(Originally published on the Huffington Post.)
As of late, I’ve become aware of a growing tragedy: the tragedy of fast-moving conversations.
Just think of the speed and shallowness of modern communication. Recent studies showed that the average attention span at present is just five minutes long — 10 years ago, it was 12 minutes. Additionally, Facebook now owns more than 25 precent of total time spent on mobile apps and each Facebook user spends on average 15 hours and 33 minutes a month on the site writing and interacting in sound bites.
Whether gun control, the problem of educating our youth or the nature of sexuality in America, most conversations running their way through the Internet and social media have, far too often, degenerated into a mire of pithy rhetoric and hollow opinion. Meaningful conversation has devolved to millions of people throwing around pictures, sound bytes and narrow conclusions on topics most are not afforded the time to study or reflect upon.
We’re forced by the nature of fast-moving conversations to accept or reject, without the time for the argument and analysis necessary to sufficiently and appropriately support our conclusions.
In such a global, fast-moving conversation, a person must almost detach completely to find the space to think. It is the difference between the monastery and social media: the first isolates you from outside thought while the other isolates you from your own thought.
I spent two years of my life journaling when I was in my 20s. It was a season of life-change and course correction.
What I learned while practicing the disciplines of solitude and writing was the amount of noise that exists. A lot passes for news in life, but a worthy headline is one that is still around after 30 days. I checked out of reading papers and endeavored to attune my ears only to conversations I knew would endure or were significant enough to compel my attention.
During this time, I read Henry David Thoreau’s Walden for the first time. At the end of my copy of the book was a short essay by Thoreau entitled, “Life Without Principle.” I returned to this piece many times.
Thoreau begins by writing, “Let us consider the way in which we spend our lives. This world is a place of business. What an infinite bustle! … It interrupts my dreams. There is no Sabbath.”
If Thoreau were alive today, he might have written that the poor fellow who spends the most time online has not heard from himself or herself in a long time. Conclusions a-plenty, deep thought maybe less so.
When we are inundated with noise and information, the opportunity to grow through the process of wrestling, praying, arguing, processing and conversing is lost. Fast-paced conversations are the death of reflection.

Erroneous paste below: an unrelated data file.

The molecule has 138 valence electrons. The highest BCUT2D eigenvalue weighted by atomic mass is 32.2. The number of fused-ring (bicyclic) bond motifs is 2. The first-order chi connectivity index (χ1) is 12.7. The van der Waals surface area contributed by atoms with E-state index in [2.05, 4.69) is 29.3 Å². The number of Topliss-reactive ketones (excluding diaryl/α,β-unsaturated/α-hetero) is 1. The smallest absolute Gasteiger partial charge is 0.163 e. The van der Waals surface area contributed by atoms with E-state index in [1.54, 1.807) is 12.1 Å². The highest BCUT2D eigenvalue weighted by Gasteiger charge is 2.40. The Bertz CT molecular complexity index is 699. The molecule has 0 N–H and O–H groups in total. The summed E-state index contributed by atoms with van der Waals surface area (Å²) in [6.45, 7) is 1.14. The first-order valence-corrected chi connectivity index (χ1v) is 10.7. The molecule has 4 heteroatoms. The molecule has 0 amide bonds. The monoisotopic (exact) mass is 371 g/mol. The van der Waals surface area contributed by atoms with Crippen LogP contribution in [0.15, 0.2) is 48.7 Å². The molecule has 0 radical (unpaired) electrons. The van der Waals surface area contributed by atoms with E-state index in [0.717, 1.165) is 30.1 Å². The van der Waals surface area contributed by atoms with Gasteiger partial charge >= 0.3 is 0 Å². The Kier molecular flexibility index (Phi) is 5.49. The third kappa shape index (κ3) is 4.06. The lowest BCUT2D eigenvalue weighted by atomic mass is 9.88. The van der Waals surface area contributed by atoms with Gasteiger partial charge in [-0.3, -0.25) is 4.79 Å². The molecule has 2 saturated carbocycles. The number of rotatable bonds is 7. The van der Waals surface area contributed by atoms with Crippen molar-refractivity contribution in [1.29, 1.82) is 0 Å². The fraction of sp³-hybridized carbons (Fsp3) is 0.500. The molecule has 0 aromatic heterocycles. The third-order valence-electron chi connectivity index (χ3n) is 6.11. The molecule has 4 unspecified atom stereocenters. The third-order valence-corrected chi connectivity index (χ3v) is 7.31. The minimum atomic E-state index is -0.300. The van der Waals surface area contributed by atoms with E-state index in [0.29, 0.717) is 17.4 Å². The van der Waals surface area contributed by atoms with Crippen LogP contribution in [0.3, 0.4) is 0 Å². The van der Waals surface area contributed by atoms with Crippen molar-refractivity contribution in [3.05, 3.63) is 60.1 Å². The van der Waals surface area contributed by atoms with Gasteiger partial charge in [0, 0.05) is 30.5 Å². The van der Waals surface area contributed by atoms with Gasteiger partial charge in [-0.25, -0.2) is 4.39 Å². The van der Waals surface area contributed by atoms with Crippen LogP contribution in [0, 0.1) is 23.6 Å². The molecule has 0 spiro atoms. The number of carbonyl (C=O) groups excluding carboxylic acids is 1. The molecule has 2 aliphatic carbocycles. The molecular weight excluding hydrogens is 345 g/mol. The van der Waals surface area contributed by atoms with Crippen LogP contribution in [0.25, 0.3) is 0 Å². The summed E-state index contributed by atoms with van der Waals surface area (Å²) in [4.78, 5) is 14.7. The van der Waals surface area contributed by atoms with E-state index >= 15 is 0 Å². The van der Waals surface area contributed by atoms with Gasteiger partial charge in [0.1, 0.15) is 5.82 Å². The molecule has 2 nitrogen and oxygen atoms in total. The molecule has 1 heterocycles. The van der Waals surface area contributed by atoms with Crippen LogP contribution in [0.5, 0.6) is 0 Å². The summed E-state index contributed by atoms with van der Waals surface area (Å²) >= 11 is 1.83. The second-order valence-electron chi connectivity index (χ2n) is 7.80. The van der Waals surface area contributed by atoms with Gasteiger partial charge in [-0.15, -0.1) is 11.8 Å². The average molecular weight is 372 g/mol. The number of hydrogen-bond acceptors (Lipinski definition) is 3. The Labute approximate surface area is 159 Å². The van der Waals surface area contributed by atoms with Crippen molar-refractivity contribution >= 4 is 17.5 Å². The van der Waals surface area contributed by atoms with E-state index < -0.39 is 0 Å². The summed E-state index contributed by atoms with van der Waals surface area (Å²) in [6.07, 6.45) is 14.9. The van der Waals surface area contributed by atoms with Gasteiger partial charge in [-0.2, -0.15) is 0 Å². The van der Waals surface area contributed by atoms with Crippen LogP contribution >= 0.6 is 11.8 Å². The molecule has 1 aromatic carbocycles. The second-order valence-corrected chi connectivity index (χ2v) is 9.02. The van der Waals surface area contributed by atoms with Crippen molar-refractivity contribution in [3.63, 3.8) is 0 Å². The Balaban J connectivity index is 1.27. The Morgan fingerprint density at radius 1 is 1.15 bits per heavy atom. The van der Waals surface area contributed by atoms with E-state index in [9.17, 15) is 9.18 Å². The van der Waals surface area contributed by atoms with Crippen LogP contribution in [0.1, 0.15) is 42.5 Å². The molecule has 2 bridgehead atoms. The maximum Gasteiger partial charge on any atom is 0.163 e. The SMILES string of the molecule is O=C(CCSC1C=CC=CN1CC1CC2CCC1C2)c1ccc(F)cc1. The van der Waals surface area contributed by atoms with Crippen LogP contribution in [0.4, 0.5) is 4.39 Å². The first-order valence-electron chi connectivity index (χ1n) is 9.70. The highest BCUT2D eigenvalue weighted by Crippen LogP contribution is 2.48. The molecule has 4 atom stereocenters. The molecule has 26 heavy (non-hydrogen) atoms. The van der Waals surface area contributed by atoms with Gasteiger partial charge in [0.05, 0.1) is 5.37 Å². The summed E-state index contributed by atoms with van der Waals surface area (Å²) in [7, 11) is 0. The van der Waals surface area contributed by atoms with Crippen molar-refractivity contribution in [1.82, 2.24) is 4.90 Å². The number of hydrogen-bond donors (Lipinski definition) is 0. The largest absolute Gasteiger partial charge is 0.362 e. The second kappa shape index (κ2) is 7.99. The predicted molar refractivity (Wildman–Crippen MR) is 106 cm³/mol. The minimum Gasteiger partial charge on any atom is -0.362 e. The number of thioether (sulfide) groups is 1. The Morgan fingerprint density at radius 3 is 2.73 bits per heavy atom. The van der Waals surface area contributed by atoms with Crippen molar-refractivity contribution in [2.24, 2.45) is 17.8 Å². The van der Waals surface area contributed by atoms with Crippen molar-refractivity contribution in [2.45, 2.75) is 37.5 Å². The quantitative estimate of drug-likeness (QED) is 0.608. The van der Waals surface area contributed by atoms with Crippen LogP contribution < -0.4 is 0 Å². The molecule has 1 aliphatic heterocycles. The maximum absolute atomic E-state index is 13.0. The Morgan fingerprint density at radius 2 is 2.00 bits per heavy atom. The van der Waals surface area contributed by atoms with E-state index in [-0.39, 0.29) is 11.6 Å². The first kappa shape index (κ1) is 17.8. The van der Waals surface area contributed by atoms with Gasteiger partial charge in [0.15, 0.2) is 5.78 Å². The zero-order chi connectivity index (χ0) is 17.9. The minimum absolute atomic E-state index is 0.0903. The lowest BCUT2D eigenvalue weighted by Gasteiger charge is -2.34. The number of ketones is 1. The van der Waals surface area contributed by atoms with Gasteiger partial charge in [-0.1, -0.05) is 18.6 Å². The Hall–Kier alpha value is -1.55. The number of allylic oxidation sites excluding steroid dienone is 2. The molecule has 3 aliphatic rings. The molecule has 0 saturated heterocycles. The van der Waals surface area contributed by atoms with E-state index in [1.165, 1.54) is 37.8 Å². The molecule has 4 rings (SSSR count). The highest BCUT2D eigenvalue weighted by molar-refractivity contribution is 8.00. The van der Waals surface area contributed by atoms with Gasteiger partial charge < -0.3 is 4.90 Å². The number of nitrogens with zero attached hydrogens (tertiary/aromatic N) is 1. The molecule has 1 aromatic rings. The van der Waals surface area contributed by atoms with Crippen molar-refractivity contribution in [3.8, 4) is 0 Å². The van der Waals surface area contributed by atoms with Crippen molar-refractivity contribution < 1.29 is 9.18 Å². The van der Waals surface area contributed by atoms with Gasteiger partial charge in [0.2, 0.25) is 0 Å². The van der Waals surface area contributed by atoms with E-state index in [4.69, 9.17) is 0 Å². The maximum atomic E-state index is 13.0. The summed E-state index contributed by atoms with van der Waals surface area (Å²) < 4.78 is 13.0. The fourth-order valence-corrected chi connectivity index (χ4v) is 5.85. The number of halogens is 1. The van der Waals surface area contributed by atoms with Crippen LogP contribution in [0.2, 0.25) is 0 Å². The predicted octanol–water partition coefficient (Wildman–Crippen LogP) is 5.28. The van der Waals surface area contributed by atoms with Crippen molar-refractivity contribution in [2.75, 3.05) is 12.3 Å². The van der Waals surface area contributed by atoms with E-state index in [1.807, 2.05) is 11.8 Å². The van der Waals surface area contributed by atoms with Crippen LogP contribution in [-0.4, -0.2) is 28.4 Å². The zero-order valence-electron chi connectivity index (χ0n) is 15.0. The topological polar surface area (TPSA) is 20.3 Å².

In the Old Testament there is a rich theology of “waiting on the Lord.” It seems many of the conclusions we are supposed to reach and much of what we’re supposed to know in life is found through the process of a long and slow meditative process.
When we lose this, I fear, we lose true education and learning. For faith and maturity, like stories, need the dialog as well as the conclusions.
The reality with social media is that the prevalence of words often leads to the cheapness of words. In deep conversation, tension results from exploration. But in shallow conversation, tension results merely from combat. The former is largely redemptive, the latter often contentious. This puts forth a significant challenge to education and the process whereby we learn and grow through the rough workings of ongoing, unhurried and deep dialog. As this goes, so too does our ability and opportunity to learn and grow as we relate and interact with other people’s ideas.
In addition to the loss of depth and the challenge to education in fast-paced conversations, I also fear the loss of something greater.
When all we do is speak with ready opinions, sound bites and conclusions, it dampens our ability to hear the truly prophetic voice — the voice that compels us toward justice and truth. Prophets, as they are called in the Old Testament and still can be today, are the God-given devices for bending society back when it veers from where it should be.
The prophetic voice speaks fast, hard and clear and is unyielding.
What happens, however, when everyone throws around conclusions and every voice sounds prophetic?
Put simply, when everybody speaks with a prophetic tone, it dilutes the value of the prophetic voice.
We need the ability to sustain dialog with others. And we need the ability to clearly spot God’s true prophets among the masses of us armed only with opinions, sharp words and a social media profile.
G.K. Chesterton in “Alarms and Discussions” (1910) wrote, “Poets have been mysteriously silent on the subject of cheese.” I take his argument to mean, beyond the humor of it, that deep things are the territory of the poets. It takes art and space to plumb the depths of a subject. Cursory matter, like cheese however, can be spoken of easily, quickly and doesn’t require the depth of poetic diction.
What we need these days is not an increase in provocative conclusions, but a growth in compelling explanations.
There is a fine texture to deep and original thinking. Deep reflection and sustained dialog lead to conclusions that are owned and understood.
I love the positive advantages of social media, the ease of spreading thoughts and ideas, the ease of connectivity with friends, family and engaged people from around the world and the speed and immediacy for having news and information.
Sometimes, however, there is a real drawback to fast-moving conversations. The death of slow conversation and reflection means the death of interaction and deep exploration. What we are left with when everyone is trading conclusions is simply to decipher which side of a line you or I stand on.
This issue or that issue.
Right or wrong.
With me or against me.
The death of deep conversation leaves us all victim to the tyranny of triviality.